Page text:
Alma Thomas

The Studio Museum in Harlem
144 West 125th Street
July 14, 2016–October 30, 2016

Alma Thomas, Snoopy Sees Earth Wrapped in Sunset, 1970, acrylic on canvas, 48 48".

Among her kaleidoscopic abstractions of botanical and celestial phenomena, a statement by Alma Thomas is stenciled on the museum wall: “Through color, I have sought to concentrate on beauty and happiness, rather than on man’s inhumanity to man.” Taken axiomatically, this might read as Pollyanna denial or cool aestheticism. But in their claim to universal subjectivity and transcendent beauty, there’s an indisputable if paradoxical politics in the paintings of the late Washington, DC, abstractionist, who—at the age of eighty, in 1972—became the first African American woman to have a solo show at the Whitney Museum.

With their ribbons, wheels, and allover patterns of abbreviated brushstrokes, Thomas’s paintings are romantic but not mystical, emotive but not sentimental, pretty but not precious. In Iris, Tulips, Jonquils, and Crocuses, 1969, Fauve-style garlands of tessera-like gobbets of paint shuttle up and down the canvas. A torrent of feathery brushstrokes against a blue-black ground, the dreamy, disco-pink Cherry Blossom Symphony, 1973, recalls Monet’s woozy, horizonless lily ponds. One of several NASA-inspired paintings, Snoopy Sees Earth Wrapped in Sunset, 1970, riffs on aerospace as a source of abstraction, estrangement, and galactic sublimity. The planet—viewed from some astronomical distance—becomes fiery bands of red, orange, and yellow, suspended in a gaseous poppy-colored field.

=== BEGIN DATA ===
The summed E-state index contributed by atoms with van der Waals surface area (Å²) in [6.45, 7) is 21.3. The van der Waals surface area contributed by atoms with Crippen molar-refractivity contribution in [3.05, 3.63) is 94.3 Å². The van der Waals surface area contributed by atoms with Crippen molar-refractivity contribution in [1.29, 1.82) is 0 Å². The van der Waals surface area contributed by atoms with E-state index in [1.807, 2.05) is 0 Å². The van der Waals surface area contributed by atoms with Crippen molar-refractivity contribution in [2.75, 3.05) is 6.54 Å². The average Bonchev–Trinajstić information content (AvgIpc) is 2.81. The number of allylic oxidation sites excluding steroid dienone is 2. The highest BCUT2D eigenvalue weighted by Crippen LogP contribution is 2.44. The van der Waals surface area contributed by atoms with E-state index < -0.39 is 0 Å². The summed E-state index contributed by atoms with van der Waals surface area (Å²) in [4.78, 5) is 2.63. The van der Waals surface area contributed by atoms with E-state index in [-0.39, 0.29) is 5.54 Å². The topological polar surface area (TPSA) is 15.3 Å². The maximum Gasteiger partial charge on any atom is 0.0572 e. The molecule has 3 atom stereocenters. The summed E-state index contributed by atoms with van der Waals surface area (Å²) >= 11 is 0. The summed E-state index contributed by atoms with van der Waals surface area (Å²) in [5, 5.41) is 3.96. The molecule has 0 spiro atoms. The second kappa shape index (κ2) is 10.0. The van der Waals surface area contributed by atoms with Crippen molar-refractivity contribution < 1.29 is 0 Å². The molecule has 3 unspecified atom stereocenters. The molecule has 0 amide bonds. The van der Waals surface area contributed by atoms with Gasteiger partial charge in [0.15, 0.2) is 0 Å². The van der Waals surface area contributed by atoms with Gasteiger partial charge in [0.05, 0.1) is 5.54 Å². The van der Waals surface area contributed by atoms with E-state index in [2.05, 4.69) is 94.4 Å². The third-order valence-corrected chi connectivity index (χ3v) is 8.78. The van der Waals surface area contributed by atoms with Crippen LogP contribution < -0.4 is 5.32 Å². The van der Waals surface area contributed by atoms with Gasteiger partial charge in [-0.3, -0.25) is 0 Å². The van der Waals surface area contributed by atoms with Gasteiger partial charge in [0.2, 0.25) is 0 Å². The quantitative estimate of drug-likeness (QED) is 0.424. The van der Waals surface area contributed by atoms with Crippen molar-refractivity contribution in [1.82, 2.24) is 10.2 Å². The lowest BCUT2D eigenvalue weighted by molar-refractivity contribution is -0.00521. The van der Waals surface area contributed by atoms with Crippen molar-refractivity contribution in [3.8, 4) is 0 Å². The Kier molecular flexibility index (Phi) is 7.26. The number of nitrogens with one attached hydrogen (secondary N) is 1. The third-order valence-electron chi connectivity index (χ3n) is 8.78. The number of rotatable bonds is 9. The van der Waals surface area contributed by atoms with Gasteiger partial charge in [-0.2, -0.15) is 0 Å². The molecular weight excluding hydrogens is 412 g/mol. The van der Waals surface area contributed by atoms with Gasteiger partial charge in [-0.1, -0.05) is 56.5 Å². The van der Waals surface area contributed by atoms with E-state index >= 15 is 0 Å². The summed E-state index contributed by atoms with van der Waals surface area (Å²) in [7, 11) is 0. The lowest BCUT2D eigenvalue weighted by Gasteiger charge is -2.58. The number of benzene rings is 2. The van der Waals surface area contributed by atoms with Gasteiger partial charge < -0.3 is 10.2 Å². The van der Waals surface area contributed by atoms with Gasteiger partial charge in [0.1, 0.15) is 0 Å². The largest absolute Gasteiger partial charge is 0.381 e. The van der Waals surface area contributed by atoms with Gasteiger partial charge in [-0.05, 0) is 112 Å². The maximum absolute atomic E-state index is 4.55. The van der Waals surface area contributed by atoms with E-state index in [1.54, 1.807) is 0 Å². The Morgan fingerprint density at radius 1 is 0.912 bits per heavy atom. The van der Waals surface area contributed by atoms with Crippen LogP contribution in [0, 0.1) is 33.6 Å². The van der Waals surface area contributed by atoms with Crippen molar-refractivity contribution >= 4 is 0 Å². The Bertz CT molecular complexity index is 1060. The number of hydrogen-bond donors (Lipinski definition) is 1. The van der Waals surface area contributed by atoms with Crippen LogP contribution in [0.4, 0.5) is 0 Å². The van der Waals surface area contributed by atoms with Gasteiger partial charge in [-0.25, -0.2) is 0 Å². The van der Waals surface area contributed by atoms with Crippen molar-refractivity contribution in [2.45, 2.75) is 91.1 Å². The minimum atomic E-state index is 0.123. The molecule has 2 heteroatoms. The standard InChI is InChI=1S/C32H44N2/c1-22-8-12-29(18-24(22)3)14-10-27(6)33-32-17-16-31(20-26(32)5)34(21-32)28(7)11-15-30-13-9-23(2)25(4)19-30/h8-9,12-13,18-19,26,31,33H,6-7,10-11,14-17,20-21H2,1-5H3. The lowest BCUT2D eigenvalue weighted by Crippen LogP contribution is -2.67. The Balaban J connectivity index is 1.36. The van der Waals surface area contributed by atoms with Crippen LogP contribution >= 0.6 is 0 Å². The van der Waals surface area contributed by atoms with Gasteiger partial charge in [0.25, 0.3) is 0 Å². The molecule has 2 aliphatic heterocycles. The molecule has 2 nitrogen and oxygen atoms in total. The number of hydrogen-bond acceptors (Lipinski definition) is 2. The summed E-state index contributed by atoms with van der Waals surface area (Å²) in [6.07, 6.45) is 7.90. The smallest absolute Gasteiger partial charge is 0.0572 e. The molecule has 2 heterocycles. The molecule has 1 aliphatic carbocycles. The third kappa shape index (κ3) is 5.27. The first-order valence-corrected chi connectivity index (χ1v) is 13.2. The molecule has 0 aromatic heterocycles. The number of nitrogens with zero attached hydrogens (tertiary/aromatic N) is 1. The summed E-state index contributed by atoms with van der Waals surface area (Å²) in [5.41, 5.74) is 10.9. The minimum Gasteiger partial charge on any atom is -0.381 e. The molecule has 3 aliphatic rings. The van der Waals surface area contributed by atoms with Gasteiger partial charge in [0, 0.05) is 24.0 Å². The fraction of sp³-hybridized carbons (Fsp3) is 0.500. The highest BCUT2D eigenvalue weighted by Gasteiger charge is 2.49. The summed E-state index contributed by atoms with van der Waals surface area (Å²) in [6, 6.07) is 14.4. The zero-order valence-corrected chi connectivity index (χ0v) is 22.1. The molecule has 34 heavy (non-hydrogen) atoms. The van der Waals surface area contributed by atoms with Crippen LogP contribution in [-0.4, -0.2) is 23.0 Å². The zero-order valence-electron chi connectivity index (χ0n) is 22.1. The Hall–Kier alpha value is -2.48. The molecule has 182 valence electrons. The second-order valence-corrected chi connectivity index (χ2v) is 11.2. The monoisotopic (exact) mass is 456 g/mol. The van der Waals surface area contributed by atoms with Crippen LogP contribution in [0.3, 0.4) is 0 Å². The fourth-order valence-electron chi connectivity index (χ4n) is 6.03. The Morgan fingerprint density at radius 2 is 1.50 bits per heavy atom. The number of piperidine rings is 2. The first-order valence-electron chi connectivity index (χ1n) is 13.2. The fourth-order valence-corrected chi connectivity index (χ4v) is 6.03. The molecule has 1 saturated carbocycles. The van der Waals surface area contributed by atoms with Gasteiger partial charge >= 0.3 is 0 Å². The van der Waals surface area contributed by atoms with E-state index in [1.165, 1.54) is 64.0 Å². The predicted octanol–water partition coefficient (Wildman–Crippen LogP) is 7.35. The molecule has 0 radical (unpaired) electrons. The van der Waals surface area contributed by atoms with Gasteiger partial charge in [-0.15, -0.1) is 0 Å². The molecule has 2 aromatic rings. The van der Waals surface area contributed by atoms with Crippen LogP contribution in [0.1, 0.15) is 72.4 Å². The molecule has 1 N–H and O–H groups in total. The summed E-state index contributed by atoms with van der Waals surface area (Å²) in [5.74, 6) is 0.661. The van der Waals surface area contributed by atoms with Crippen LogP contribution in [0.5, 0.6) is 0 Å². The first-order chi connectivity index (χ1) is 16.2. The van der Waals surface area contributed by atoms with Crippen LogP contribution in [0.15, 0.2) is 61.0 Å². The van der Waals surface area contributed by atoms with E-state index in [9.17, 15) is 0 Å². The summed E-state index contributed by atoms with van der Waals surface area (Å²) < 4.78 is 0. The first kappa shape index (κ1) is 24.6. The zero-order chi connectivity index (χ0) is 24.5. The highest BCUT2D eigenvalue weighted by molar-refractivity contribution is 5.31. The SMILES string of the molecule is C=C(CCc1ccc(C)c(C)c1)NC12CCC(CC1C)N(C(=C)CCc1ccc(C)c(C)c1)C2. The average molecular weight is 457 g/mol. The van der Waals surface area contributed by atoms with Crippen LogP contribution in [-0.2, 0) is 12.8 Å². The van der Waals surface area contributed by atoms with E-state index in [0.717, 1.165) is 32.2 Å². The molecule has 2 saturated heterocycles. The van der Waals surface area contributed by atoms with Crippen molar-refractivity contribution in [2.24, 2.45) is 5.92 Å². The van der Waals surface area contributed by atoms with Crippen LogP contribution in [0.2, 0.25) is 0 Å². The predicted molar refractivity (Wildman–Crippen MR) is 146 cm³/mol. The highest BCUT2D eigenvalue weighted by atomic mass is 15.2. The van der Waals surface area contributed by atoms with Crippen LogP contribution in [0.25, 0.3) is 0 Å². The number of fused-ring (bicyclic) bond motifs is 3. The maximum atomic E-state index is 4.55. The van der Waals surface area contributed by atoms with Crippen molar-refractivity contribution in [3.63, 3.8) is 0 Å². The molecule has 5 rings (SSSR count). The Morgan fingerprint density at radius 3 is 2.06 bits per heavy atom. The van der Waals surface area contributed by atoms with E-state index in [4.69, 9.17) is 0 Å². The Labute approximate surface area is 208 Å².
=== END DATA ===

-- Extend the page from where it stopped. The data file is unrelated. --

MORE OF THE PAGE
For a modernist humanist such as Thomas, art transcended spatial, temporal, and political exigencies. “Creative art is for all time,” she insisted, “and is therefore independent of time . . . of age, race, and nationality.” Though resistant to identitarian politics and social dramas, Thomas’s art was unavoidably entangled in them. They impelled her late-in-life break into the Whitney, following activist demands for the inclusion of African American artists. Two oil sketches depicting the 1963 March on Washington—in which she participated as a septuagenarian— give historical texture to Thomas’s astral abstractions, grounding them in ongoing, unresolved antinomies of abstraction and representation, universalism, and difference.

— Chloe Wyma